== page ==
A fourth child has died in the UK after contracting Strep A, as health officials issued warnings to parents and school staff about signs and symptoms of infection.
These include a sore throat, fever and minor skin infections. In rare incidences, it can become a severe illness, and anyone with high fever, severe muscle aches, pain in one area of the body and unexplained vomiting or diarrhoea should seek urgent medical help.
On Friday, the UK Health Security Agency (UKHSA) confirmed that a child who attended St John’s primary school in Ealing, west London, had died from the bacterial infection, while it also emerged that the parents of a four-year-old boy from Buckinghamshire have said he has died from Strep A.
Shabana Kousar, the mother of Muhammad Ibrahim Ali, who attended the Oakridge school and nursery in High Wycombe, told the Bucks Free Press: “The loss is great and nothing will replace that. He was very helpful around the house and quite adventurous, he loved exploring and enjoyed the forest school, his best day was a Monday and [he] said how Monday was the best day of the week.
“He also had a very close bond with his dad. He was his best friend and went everywhere with him. He just wanted to be with him.”
A pupil from Victoria primary school in Penarth, four miles south of Cardiff, has also died from the infection. A six-year-old died last week after an outbreak of the same infection at a school in Surrey.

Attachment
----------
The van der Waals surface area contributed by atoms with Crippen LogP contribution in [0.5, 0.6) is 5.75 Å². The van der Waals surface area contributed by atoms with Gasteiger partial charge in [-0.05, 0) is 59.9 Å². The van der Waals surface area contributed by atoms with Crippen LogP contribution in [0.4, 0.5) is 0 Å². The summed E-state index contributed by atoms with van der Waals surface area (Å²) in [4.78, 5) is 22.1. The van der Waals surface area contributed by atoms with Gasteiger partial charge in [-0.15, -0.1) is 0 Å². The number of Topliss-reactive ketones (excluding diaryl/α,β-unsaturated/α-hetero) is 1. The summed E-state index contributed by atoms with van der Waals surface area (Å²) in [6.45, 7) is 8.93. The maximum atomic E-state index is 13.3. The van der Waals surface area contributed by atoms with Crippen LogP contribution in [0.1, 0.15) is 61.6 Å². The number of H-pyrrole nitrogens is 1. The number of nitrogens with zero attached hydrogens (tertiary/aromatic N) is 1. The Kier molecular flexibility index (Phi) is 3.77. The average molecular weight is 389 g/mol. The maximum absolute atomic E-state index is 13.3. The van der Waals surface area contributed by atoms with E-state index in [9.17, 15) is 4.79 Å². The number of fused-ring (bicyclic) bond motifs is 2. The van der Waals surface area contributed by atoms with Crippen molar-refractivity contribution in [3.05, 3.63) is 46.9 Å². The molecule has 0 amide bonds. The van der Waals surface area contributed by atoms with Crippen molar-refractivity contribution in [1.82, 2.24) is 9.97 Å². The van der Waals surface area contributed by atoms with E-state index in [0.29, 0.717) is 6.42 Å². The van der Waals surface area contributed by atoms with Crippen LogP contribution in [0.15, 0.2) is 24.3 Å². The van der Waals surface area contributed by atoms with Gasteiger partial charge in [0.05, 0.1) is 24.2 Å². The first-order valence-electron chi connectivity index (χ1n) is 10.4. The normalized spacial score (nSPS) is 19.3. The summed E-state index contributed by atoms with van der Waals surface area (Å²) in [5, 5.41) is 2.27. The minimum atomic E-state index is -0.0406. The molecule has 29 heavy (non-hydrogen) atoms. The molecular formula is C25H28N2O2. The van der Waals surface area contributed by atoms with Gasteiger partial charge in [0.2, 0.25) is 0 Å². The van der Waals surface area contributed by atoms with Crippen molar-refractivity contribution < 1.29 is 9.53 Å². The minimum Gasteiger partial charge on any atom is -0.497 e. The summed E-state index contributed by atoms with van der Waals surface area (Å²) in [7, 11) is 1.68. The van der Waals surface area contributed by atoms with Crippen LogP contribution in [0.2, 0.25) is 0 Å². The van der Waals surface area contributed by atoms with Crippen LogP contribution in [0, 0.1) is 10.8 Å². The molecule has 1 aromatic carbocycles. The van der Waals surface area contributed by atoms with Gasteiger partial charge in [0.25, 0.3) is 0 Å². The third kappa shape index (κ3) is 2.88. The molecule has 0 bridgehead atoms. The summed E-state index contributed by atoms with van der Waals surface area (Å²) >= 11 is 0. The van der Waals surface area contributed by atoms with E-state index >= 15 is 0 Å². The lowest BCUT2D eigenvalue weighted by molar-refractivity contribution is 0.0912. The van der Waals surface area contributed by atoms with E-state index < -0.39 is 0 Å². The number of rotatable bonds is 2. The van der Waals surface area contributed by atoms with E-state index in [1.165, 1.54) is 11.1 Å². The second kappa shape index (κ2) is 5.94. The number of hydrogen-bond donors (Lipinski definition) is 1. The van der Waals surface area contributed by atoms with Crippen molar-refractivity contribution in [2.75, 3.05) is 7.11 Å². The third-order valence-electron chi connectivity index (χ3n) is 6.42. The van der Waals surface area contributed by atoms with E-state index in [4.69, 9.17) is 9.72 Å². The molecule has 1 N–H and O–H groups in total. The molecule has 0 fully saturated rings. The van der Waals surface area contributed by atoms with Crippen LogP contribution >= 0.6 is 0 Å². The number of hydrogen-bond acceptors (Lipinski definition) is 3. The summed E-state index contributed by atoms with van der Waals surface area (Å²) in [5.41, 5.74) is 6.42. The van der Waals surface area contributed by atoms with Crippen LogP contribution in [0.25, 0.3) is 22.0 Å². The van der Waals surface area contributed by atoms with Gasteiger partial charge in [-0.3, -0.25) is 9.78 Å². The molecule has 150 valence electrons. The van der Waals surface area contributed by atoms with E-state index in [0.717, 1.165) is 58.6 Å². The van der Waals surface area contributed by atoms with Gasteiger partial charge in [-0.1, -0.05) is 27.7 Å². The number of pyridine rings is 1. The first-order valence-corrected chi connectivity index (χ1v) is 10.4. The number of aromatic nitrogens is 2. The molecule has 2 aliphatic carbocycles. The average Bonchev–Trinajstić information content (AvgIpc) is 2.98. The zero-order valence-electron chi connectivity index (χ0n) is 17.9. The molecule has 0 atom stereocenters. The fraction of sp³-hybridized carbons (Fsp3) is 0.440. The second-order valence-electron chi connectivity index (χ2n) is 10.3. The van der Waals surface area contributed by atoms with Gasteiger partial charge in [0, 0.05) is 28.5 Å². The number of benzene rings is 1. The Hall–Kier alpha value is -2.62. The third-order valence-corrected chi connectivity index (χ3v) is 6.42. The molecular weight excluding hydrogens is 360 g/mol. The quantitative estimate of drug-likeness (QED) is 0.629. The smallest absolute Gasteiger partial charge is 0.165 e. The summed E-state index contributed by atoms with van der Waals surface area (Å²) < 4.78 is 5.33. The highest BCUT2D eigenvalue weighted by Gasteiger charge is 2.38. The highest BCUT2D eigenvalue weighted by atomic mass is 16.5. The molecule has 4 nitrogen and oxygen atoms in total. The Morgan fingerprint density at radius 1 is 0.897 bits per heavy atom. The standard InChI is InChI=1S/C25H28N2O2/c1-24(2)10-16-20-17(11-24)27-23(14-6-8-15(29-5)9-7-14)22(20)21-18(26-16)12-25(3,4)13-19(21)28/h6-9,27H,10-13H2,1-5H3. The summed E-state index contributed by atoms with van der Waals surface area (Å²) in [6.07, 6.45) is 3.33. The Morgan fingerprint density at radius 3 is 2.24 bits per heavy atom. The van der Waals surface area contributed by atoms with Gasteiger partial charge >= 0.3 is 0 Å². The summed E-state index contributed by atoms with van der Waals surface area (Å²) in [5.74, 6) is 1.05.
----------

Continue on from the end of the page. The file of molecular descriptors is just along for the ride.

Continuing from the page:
Health officials are understood to have reported a slight rise recently in cases of Strep A, which can cause scarlet fever, although deaths and serious complications from the infection are rare.
Dr Yimmy Chow, a health protection consultant at UKHSA, said of the Ealing case: “We are extremely saddened to hear about the death of a child at St John’s primary school, and our thoughts are with their family, friends and the school community. Working with Ealing council public health team, we have provided precautionary advice to the school community to help prevent further cases and we continue to monitor the situation closely.
“Group A streptococcal infections usually result in mild illness, and information has been shared with parents and staff about the signs and symptoms. These include a sore throat, fever and minor skin infections and can be treated with a full course of antibiotics from the GP.
“In rare incidences, it can be a severe illness and anyone with high fever, severe muscle aches, pain in one area of the body and unexplained vomiting or diarrhoea should call NHS 111 and seek medical help immediately.”
Group A streptococcal bacteria can cause many different infections, ranging from minor illnesses to deadly diseases. Scarlet fever is caused by Strep A and mostly affects young children but is easily treated with antibiotics.
According to the NHS, the first signs of scarlet fever can be flu-like symptoms including a high temperature, sore throat and swollen neck glands. A rash appears 12 to 48 hours later that starts on the chest and stomach and then spreads. A white coating appears on the tongue, which peels, leaving the tongue red, swollen and covered in small bumps (often called “strawberry tongue”).